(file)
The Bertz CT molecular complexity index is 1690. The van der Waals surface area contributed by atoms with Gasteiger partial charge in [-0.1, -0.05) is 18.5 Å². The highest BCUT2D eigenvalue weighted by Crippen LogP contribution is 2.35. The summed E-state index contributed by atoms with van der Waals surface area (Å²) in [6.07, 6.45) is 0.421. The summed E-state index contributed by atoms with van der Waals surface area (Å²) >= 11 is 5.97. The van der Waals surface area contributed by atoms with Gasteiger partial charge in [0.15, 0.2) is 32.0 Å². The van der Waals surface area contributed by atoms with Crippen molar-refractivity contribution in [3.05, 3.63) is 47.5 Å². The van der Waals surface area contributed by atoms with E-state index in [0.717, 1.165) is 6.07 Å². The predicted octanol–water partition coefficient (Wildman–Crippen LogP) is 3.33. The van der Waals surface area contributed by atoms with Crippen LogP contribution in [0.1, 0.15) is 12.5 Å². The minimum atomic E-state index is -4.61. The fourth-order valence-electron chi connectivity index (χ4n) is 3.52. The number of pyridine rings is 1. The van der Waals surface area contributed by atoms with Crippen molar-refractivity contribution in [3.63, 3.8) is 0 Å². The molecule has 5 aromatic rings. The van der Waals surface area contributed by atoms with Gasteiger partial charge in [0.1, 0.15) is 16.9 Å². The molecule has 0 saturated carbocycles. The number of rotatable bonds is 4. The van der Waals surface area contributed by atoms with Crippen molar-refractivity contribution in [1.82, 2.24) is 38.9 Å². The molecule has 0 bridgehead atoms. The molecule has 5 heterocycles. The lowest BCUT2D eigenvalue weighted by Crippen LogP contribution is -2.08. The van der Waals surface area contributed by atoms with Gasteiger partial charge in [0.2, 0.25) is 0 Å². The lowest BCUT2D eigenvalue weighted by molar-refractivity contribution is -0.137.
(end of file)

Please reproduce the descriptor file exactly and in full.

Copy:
The Bertz CT molecular complexity index is 1690. The van der Waals surface area contributed by atoms with Gasteiger partial charge in [-0.1, -0.05) is 18.5 Å². The highest BCUT2D eigenvalue weighted by Crippen LogP contribution is 2.35. The summed E-state index contributed by atoms with van der Waals surface area (Å²) in [6.07, 6.45) is 0.421. The summed E-state index contributed by atoms with van der Waals surface area (Å²) >= 11 is 5.97. The van der Waals surface area contributed by atoms with Gasteiger partial charge in [0.15, 0.2) is 32.0 Å². The van der Waals surface area contributed by atoms with Crippen molar-refractivity contribution in [3.05, 3.63) is 47.5 Å². The van der Waals surface area contributed by atoms with E-state index in [0.717, 1.165) is 6.07 Å². The predicted octanol–water partition coefficient (Wildman–Crippen LogP) is 3.33. The van der Waals surface area contributed by atoms with Crippen LogP contribution in [0.1, 0.15) is 12.5 Å². The minimum atomic E-state index is -4.61. The fourth-order valence-electron chi connectivity index (χ4n) is 3.52. The number of pyridine rings is 1. The van der Waals surface area contributed by atoms with Crippen molar-refractivity contribution in [3.63, 3.8) is 0 Å². The molecule has 5 aromatic rings. The van der Waals surface area contributed by atoms with Gasteiger partial charge in [0.1, 0.15) is 16.9 Å². The molecule has 0 saturated carbocycles. The number of rotatable bonds is 4. The van der Waals surface area contributed by atoms with Crippen molar-refractivity contribution in [1.82, 2.24) is 38.9 Å². The molecule has 0 bridgehead atoms. The molecule has 5 heterocycles. The lowest BCUT2D eigenvalue weighted by Crippen LogP contribution is -2.08. The van der Waals surface area contributed by atoms with Gasteiger partial charge in [0.2, 0.25) is 0 Å². The lowest BCUT2D eigenvalue weighted by molar-refractivity contribution is -0.137.